The National Park Service’s new plan for the Grand Canyon river corridor may torpedo wilderness advocates, who are already swimming against a tide of motorboats and helicopters.
Ten years ago, the Grand Canyon Management Plan required
park managers to devise a new recreation strategy for the Colorado
River that would address motorized usage, tourism’s impacts
on tribes, and protecting the canyon’s "wild and primitive
The plan, released in November, divides the
227-mile-long river corridor into two stretches: a long stretch
from Lee’s Ferry to Diamond Creek, and the Lower Gorge, a
shorter but far more heavily trafficked stretch dominated by day
trips to Lake Mead. Although jet-boat tours were ruled out, the
Hualapai Tribe can take up to 600 motorized pontoon passengers and
three commercial overnight trips on the Lower Gorge each day
— three times more than they are now allowed, but far fewer
than the 1,800 passengers per day they originally requested, says
Mary Killeen, chief management analyst for the park.
Other provisions include transforming a decades-long waiting list
for noncommercial river permits into an annual lottery system, and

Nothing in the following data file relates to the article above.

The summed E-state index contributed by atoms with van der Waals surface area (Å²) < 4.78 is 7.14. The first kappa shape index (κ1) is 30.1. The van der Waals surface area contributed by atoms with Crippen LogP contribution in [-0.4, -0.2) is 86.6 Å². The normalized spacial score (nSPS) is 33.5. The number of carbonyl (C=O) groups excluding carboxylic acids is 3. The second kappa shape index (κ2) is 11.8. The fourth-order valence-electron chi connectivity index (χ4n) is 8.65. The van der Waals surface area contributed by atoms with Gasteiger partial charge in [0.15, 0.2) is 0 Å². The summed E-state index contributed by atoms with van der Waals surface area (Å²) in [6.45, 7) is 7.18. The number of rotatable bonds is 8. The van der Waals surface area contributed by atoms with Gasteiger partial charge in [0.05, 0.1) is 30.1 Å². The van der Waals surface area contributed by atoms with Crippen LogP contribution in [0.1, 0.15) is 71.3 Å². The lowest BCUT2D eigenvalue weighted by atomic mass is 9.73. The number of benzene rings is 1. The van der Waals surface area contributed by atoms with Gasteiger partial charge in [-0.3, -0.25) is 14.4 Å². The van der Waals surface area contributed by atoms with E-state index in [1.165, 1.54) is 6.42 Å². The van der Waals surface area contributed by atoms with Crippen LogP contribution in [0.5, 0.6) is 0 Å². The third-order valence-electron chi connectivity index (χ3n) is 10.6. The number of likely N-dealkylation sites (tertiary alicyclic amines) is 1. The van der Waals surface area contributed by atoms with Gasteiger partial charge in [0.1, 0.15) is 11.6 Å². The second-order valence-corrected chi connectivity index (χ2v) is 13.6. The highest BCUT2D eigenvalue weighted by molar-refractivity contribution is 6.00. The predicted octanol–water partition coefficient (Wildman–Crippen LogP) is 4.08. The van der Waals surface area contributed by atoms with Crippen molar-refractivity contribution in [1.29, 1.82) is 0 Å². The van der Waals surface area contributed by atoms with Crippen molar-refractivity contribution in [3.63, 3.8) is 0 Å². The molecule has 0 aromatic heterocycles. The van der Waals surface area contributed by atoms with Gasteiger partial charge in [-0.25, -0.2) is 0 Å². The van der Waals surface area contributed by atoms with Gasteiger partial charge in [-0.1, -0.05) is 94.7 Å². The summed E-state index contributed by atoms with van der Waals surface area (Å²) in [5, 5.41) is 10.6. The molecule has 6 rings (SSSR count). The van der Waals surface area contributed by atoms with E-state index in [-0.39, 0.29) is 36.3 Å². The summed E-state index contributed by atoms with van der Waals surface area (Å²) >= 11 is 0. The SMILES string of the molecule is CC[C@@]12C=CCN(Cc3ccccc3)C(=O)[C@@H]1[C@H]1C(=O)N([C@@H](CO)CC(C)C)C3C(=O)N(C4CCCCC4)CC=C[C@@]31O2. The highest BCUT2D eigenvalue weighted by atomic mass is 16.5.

revamping concessionaire contracts for 16 commercial operators. In
addition, on the upper river, maximum group sizes and the number of
daily launches will drop, and the months restricted to oar-powered
access will more than double, to six months.
wilderness proponents say that continued motorized access ensures
the 1.1 million acres proposed for wilderness in the Grand Canyon
won’t be designated as such any time soon — and they
think it may take a lengthy lawsuit to override the entrenched
motorized use on the river. "The river is managed by politics,"
says Tom Martin, co-director of River Runners for Wilderness.
"They’re managing the resource for the benefit of the